Here's a look at the film below:
The short film has had an almost universally positive response, so of course I've got to be the contrarian asshole here: This film is so far beneath garbage that I'm surprised my eyes didn't projectile vomit trying to watch it.
I want to say there are some good parts. The effects are half-decent, and that makes me excited because it means good things for fan films going forward. You can tell the creators, if they aren't fans of the material, they at least did their homework, because there are some cute little references in the movie: Zach grows up and becomes a guy who does exercise videos, teaching "Hip-Hop-Kido". Billy becomes a multi-billionaire selling his inventions, but if you pay close attention there's a magazine cover that shows him in the arms of another man, referencing David Yost (the original Billy)'s real life homosexuality. These are cool little nods that show, if not an appreciation for the source material, at least that they had knowledge of it.
But everything else? This film is a giant cliche of dubstep and gratuitous violence that manages to be a combination of every reboot I've ever seen, all rolled into fifteen minutes. It opens with a brief flashback of shaky cam footage even though that's the only time you're actually going to see the entire team together. For some reason the Megazord looks like a stupid Bayformer. There's unnecessary, Tarantino-esque violence everywhere--so many kills are headshots that splatter hilarious amounts of blood all over the camera. The Rangers' suits are covered in dirt and grit even though they are quite literally magic and should recreate themselves each time the Rangers summon them. (I think it was to drive home how serious! everything was, though.) Why is any of this in a movie about the fucking Power Rangers? Because a long time ago people figured out what appeals to Gen Xers and Millenials, and they know just what buttons to push to take you from "Eh, maybe" to "THAT WAS AWESOME!".
Which is fairly consistently the reaction its gotten. I've seen "This is what Power Rangers should be like!" more times than a thread where someone introduces a group of people to a good Super Sentai. It's certainly what I wanted from Power Rangers when I was a teenager, I guess. But let me ask you: What makes it "adult"? Skull pumping Jason full of lead? Zach doing lines of coke after having a threesome? Those are certainly hilarious scenes, but I wouldn't call them adult by any means. It appeals to your baser impulses for certain, but just because something is "not for kids" doesn't automatically make it for adults.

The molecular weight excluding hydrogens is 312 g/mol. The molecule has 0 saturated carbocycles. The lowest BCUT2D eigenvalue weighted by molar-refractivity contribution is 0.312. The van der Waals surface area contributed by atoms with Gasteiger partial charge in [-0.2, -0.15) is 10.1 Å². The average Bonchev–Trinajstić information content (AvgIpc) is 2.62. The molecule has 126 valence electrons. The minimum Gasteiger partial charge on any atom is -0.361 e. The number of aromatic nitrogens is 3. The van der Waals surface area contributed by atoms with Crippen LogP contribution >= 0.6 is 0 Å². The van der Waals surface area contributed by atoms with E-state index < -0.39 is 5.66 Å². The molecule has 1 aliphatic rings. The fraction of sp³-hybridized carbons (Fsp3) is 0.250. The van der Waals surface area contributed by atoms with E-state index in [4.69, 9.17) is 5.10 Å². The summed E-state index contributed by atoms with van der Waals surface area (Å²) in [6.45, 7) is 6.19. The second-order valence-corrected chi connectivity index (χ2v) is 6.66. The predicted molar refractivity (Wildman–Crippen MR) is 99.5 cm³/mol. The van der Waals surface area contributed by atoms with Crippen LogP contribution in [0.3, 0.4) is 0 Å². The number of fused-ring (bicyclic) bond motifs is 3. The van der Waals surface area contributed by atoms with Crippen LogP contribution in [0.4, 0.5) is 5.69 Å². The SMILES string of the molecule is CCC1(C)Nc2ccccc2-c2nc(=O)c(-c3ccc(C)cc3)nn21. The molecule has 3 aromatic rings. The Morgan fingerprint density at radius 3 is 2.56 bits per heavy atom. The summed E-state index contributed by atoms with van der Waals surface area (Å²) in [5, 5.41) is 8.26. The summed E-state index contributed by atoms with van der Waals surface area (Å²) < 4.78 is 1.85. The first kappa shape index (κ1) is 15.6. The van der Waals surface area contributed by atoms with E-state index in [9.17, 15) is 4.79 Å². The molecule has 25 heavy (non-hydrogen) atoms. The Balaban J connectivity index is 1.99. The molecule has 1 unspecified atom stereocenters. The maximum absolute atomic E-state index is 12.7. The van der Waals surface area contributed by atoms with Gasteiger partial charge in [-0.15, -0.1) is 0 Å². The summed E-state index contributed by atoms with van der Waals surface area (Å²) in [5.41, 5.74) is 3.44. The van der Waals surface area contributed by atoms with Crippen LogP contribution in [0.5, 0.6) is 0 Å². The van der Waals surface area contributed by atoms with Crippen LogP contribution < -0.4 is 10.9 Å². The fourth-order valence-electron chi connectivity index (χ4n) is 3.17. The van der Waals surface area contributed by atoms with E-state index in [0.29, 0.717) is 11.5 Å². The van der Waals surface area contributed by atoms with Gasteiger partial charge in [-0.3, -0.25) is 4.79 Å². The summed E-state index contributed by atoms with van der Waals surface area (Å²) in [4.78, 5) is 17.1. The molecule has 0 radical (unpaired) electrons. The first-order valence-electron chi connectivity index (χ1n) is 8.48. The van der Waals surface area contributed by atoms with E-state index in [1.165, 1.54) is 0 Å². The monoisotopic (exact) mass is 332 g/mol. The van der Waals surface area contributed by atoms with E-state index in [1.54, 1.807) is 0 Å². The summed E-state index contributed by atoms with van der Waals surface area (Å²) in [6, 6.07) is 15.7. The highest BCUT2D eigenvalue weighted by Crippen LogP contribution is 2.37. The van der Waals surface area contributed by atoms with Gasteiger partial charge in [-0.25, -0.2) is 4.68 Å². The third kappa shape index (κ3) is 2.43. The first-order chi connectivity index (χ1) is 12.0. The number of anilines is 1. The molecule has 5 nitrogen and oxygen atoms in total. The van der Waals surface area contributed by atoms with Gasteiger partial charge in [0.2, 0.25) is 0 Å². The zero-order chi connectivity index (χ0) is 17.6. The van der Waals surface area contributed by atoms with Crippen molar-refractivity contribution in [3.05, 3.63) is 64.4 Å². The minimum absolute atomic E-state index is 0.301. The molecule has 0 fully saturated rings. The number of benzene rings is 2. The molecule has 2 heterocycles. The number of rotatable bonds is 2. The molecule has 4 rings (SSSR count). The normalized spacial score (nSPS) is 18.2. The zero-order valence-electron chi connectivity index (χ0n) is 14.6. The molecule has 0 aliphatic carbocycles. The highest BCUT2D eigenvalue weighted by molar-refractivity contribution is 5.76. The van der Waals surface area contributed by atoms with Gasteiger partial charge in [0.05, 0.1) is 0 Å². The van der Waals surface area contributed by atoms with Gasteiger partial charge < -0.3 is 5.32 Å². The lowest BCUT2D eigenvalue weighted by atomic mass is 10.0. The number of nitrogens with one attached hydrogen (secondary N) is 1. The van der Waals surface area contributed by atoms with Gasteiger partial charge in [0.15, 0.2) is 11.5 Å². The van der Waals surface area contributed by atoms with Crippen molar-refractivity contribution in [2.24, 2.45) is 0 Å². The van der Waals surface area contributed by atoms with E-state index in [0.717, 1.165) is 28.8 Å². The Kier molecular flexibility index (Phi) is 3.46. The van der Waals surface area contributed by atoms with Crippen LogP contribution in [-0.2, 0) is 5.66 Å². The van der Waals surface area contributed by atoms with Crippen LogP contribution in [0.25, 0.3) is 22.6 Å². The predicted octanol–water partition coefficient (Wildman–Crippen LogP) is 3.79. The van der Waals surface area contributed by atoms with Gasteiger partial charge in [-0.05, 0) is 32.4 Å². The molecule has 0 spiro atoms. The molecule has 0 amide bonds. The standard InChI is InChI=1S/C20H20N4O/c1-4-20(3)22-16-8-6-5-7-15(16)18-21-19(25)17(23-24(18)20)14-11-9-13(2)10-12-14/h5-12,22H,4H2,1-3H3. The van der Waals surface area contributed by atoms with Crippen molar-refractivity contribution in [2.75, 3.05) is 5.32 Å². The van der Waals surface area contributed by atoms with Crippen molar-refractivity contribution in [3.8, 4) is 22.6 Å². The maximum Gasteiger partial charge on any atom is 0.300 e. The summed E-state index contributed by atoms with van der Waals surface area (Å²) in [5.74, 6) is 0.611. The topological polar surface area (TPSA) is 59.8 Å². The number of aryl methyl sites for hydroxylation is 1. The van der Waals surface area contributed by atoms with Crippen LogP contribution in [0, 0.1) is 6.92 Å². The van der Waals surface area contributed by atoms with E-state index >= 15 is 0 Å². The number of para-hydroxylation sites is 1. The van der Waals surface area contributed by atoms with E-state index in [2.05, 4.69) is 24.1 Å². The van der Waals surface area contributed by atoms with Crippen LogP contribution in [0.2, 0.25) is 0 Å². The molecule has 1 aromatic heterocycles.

I'm not saying there isn't room for a more serious take on Power Rangers--but I think RPM managed to explore quite a bit of that territory without draining all the color out of the costumes and brutally murdering the entire team. It could be just him towing the company line, but the real Tommy seems to agree with me.
What's annoying is how close it could've come to being a decent film. The Machine Empire make great villains, and the change over from Power Rangers to Zeo was one of the most tense and dramatic parts of the early, "connected" Power Rangers lore. Showing the enslavement of the planet after the Power Rangers are beaten by the Empire, then following their quest to find the Zeo Crystal has tons of potential. By all means--change the costumes from spandex to armor; that's a change that both makes sense and I agree with. I'm pretty sure they don't do it for the shows because of the expenses, honestly. By all means--crank up the martial arts to Raid-levels (something that would've helped this film quite a bit). But leave some room for hope. For optimism. Don't be afraid to appeal to people's inner child, instead of the inner teenager.
Now let's talk about something a bit less divisive. Marvel recently convinced Sony to work with them on getting their premiere character into their cinematic universe. This announcement meant a handful of things, but first and most importantly is that Spider-Man is getting another reboot, which officially makes him the superhero with the most amount of retries in films right now. It also means it's time to look at a new actor to take on the role.
So instead, allow me to point you to a different actor.
Jaden Smith is sixteen going on thirteen, and even when Spider-Man actually launches in 2017, he'll still be 18 years old and likely won't look much older than he does now. He's an actor that can be involved with the Marvel film franchise series for years to come. He's already a well-known actor and it's a partnership that could only benefit both Marvel and Jaden going forward.
As far as who should he play, I lean towards Miles Morales but I wouldn't be opposed to a black Peter Parker. After all, the MCU hasn't strayed terribly far from the original comics in terms of origin stories, even if things aren't happening in the order they began in.
Either way, I look forward to seeing Spider-Man team up with the rest of the Avengers in a few years.